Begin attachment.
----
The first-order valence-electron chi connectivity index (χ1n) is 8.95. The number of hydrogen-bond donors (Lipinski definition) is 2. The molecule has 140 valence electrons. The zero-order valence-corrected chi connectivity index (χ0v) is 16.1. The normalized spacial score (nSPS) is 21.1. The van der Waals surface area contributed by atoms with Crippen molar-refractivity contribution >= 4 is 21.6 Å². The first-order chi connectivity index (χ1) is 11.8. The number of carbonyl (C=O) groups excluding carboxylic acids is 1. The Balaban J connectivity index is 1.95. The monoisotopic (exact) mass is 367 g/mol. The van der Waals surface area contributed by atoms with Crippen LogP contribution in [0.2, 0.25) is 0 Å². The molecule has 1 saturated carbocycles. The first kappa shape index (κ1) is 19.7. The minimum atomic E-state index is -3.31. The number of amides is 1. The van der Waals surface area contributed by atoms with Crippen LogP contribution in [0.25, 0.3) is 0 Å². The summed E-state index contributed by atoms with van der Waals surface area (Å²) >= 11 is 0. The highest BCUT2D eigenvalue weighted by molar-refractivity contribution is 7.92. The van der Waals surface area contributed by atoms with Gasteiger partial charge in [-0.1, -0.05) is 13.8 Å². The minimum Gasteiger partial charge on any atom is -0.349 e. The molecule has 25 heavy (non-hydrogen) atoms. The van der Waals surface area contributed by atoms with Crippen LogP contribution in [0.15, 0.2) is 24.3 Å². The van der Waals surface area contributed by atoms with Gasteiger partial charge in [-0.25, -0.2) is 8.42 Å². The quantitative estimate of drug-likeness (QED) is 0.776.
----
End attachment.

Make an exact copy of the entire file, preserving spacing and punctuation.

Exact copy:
The first-order valence-electron chi connectivity index (χ1n) is 8.95. The number of hydrogen-bond donors (Lipinski definition) is 2. The molecule has 140 valence electrons. The zero-order valence-corrected chi connectivity index (χ0v) is 16.1. The normalized spacial score (nSPS) is 21.1. The van der Waals surface area contributed by atoms with Crippen molar-refractivity contribution >= 4 is 21.6 Å². The first-order chi connectivity index (χ1) is 11.8. The number of carbonyl (C=O) groups excluding carboxylic acids is 1. The Balaban J connectivity index is 1.95. The monoisotopic (exact) mass is 367 g/mol. The van der Waals surface area contributed by atoms with Crippen LogP contribution in [0.2, 0.25) is 0 Å². The molecule has 1 saturated carbocycles. The first kappa shape index (κ1) is 19.7. The minimum atomic E-state index is -3.31. The number of amides is 1. The van der Waals surface area contributed by atoms with Crippen LogP contribution in [0.25, 0.3) is 0 Å². The summed E-state index contributed by atoms with van der Waals surface area (Å²) >= 11 is 0. The highest BCUT2D eigenvalue weighted by molar-refractivity contribution is 7.92. The van der Waals surface area contributed by atoms with Gasteiger partial charge in [-0.1, -0.05) is 13.8 Å². The minimum Gasteiger partial charge on any atom is -0.349 e. The molecule has 25 heavy (non-hydrogen) atoms. The van der Waals surface area contributed by atoms with Crippen LogP contribution in [0.15, 0.2) is 24.3 Å². The van der Waals surface area contributed by atoms with Gasteiger partial charge in [-0.25, -0.2) is 8.42 Å². The quantitative estimate of drug-likeness (QED) is 0.776.